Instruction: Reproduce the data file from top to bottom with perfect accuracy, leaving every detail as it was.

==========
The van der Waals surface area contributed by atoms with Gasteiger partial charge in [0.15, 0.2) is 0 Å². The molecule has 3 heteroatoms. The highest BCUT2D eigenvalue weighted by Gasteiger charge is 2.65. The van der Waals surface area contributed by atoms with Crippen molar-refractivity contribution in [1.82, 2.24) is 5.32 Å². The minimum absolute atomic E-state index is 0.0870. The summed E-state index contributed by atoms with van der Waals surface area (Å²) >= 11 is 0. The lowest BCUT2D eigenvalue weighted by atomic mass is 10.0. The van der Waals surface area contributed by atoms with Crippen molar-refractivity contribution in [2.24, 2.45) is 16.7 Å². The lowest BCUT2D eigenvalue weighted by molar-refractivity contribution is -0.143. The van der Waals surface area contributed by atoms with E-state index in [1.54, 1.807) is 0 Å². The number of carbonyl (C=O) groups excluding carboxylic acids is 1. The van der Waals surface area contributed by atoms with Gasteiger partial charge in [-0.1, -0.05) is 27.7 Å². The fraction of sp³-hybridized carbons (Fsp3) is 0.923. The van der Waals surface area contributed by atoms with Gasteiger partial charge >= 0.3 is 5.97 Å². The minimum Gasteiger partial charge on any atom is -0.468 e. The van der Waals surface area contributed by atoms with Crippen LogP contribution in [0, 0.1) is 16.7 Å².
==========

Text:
The van der Waals surface area contributed by atoms with Gasteiger partial charge in [0.15, 0.2) is 0 Å². The molecule has 3 heteroatoms. The highest BCUT2D eigenvalue weighted by Gasteiger charge is 2.65. The van der Waals surface area contributed by atoms with Crippen molar-refractivity contribution in [1.82, 2.24) is 5.32 Å². The minimum absolute atomic E-state index is 0.0870. The summed E-state index contributed by atoms with van der Waals surface area (Å²) >= 11 is 0. The lowest BCUT2D eigenvalue weighted by atomic mass is 10.0. The van der Waals surface area contributed by atoms with Crippen molar-refractivity contribution in [2.24, 2.45) is 16.7 Å². The lowest BCUT2D eigenvalue weighted by molar-refractivity contribution is -0.143. The van der Waals surface area contributed by atoms with E-state index in [1.54, 1.807) is 0 Å². The number of carbonyl (C=O) groups excluding carboxylic acids is 1. The van der Waals surface area contributed by atoms with Gasteiger partial charge in [-0.1, -0.05) is 27.7 Å². The fraction of sp³-hybridized carbons (Fsp3) is 0.923. The van der Waals surface area contributed by atoms with Gasteiger partial charge >= 0.3 is 5.97 Å². The minimum Gasteiger partial charge on any atom is -0.468 e. The van der Waals surface area contributed by atoms with Crippen LogP contribution in [0, 0.1) is 16.7 Å².